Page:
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Archive for the ‘Technology’ Category

NewImageBryan Yurcan, an analyst with Bank Systems and Technology wrote an excellent piece covering some of the technology trends to watch for in 2012. “8 Bank Technology Trends That Will Shape the Industry in 2012” covers a wide range of issues, most notably around mobility and security. In reading through the article, here are some of the key points I took away:

1. Convergence of Mobile and Online Technologies – As mobility continues to grow into a maturing channel, banks and their vendor partners will produced richer mobile offerings that take advantage of its unique capabilities.

Implications: Banks need to develop a cohesive set of technologies that will make mobile app and online development easier for banks to manage.

2. Business Process Management – Banks need better methods of gathering and reporting data to both increase efficiency and ensure regulatory compliance.

Implications: Banks will need to invest time/money into big data, analytics,  and the technical challenges of analyzing and reporting very large amounts of information with a quick turnaround. Data integration, along with enterprise system integration, will also help banks obtain a more accurate view of their customers.NewImage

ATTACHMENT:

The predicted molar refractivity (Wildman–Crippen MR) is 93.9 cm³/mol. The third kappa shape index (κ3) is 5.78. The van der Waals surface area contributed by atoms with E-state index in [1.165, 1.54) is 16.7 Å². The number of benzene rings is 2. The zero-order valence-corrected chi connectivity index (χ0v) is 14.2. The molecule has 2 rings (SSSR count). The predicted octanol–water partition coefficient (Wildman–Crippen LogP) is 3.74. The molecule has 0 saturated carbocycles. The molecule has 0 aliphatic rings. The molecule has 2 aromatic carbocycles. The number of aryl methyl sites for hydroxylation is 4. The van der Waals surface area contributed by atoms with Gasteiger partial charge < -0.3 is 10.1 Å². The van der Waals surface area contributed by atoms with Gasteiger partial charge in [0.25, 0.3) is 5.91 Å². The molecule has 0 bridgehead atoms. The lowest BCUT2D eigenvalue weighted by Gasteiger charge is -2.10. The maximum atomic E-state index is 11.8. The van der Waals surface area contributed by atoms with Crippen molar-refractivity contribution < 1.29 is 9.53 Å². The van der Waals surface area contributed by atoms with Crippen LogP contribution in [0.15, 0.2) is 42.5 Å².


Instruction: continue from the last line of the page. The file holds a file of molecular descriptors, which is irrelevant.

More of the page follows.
3. Message Centers will Replace Email – Dedicated web portals designed for secure communication between a bank and its customers will continue to replace legacy email systems. Security are among many of the benefits for such a move. Ernst & Young that found employees within organizations and businesses are increasingly the targets of hackers rather than individual consumers.

Implications: Banks employing third-party and joint marketing campaigns need to develop a coherent strategy for integrating these capabilities with the message center paradigm.

4. Table-based Banking Experience – The potential for a great tablet banking user experience, especially with the rich interface tablets offer (e.g., IOS, Android, etc.), is nearly unlimited. Customer like feeling good when they deal with their finances, the mobile rich user experience of the tablet world offers a means for personalizing the banking experience.

Implications: Banks need to develop a comprehensive online banking strategy based on cutting-edge mobile technologies, such as mobile remote deposit capture, in order to meet the mobile user experience needs of the customer.

5. security, Security, SECURITY – As more user rely on mobile and tablet based technologies to conduct their banking, these devices also will become the growing focus of hackers and fraudsters, who are always on the hunt for ripe targets. It almost goes without says, but Ernst & Young nevertheless report released in November 2011 on the current state of security threats noted that consumers who access sensitive data, such as banking information, on mobile devices at wi-fi hotspots are more susceptible to hacks.